How to Write an Abstract
What is the purpose of an abstract?
The purpose of an abstract is to communicate the goals of a research study you would like to carry out or results of a research study that you have already conducted. In principle, think of what, why and how. In other words, you want to communicate what you want to do/did, why it is/was important to do and how you will do/have done it. In most cases, those reading it will not be experts in exactly what you did, so you want to provide a succinct, although brief, introduction.
In order to get your message across, it is crucial to be clear. This is your chance to entice the reader and make him/her interested in learning more about what your project. However, you must be brief, as most abstracts are approximately 250 words.
As long as you are at MSSM, you will be working with a mentor. One suggested system is to write the first draft of the abstract in your own words, after the two of you have agreed on the nature of the study. Then pass it on to your mentor for his/her comments. Since you are most likely not an expert in this area, you can use any materials from your mentor, e.g., abstracts, grants, papers or from the literature. However, rethink and rephrase concepts in your own words. In this way, what is not clear to you will become obvious. Moreover, you may even come up with some new ideas to incorporate into your project.
Always show the abstract to your mentor before you submit it. He/she has more experience and can offer advice and suggestions that might not have otherwise occurred to you. This can make your abstract more competitive.
How should it be organized?
Title, Authors, Department, and Institution:
Most of this should be clear. The title should be concise and to the point. As for the authorships, the first author is usually the one who has done most of the work and the last author is usually the senior author. Those in the middle have contributed to the project is different ways. Authorships are not gifts, but represent a reward for work done. The rules are not intuitive and are complicated, so check with your mentor.
An abstract on work you have already done:
In this case, you are trying to sell your project to someone else. Select a title that is short and informative. Begin the abstract itself with the WHAT: a statement that introduces the nature of the problem under study and the area in which you are working. You can devote 2-4 sentences to this. Next, the WHY: a statement about what led up the work, e.g., a need in the field, earlier work of your mentor's group and, then, specifically what you decided to do, e.g., the hypothesis you tested or the specific question you asked. Be sure that this enables the reader to appreciate the importance of the question. Again, 2-4 sentences. Now comes the HOW: what approach/test/system you used. This is followed by the results you obtained and/or the conclusions you drew. You should devote the most space to the results and conclusions, since the abstract is meant to communicate why your findings are worth presenting. End with a summary that briefly restates what you learned and/or where you are going in the future. If your work is important, it will open the door to subsequent studies, even if you don't do them yourself.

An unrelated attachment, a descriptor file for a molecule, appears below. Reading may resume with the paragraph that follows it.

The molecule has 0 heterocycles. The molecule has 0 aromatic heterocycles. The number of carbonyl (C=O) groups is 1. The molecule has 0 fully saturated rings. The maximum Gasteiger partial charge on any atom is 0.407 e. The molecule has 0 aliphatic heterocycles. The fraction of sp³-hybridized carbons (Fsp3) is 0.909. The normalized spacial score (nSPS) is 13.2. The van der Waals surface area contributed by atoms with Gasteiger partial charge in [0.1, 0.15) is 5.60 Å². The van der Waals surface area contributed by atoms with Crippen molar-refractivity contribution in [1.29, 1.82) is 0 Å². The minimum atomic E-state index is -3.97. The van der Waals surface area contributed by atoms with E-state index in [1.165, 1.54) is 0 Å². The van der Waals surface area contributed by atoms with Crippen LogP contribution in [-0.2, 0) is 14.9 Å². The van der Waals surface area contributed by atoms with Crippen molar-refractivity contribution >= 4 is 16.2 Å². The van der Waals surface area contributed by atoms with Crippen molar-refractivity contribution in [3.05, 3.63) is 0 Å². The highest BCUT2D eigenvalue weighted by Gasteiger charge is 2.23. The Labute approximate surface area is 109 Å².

An abstract on work you have not already done:
This situation usually arises when you are applying for funding for a project. Your goal is to convince the reviewers that your study is worth investing in - sometimes at the expense of another project. You want to have a title that will engage interest and, at the same time, be informative. Begin with the WHAT, that is 2-4 sentences on what you want to do. Next, as for an abstract on work you have already done, comes the WHY: a statement about what made you want to work in this area or on this particular project. For example, mention some of the limitations on what is known about the problem or refer to work your mentor has done in this area that you will be building upon. Follow this with the hypothesis you want to test. Then comes what you plan to do specifically, e.g., the specific aims of your study and very briefly the methodology or approach you will take to accomplish the aims. Conclude with a statement about what the implications might be if you are successful.
Remember, it is to your benefit to clearly convey to the reader the point of your project in a compelling manner. Simple is elegant. Imagine that you are telling someone about your work, perhaps at a residency interview. Your ability to tell a gripping story can help to distinguish you from everyone else. Would you be impressed if you heard about this project from someone? Would you be bored? (If so, pick another project!) You can use this as an opportunity to determine where to go with your study - try to identify something that is missing and that, if done, would add weight to your conclusions. As you are writing your abstract, try to put yourself in the place of the reader who is a novice and the reader who is more experienced in the area. There should be something of interest for both of them, even if it's not the same thing. Make sure, upon rereading, that you like your abstract. If you don't you can be sure no one else will.
Karen Zier, PhD
Associate Dean for Medical Student Research
Christina Wyatt, MD
Grace Oluoch, MBA
Icahn School of Medicine
One Gustave L. Levy Place
Annenberg 13-30, Box 1257
New York, NY 10029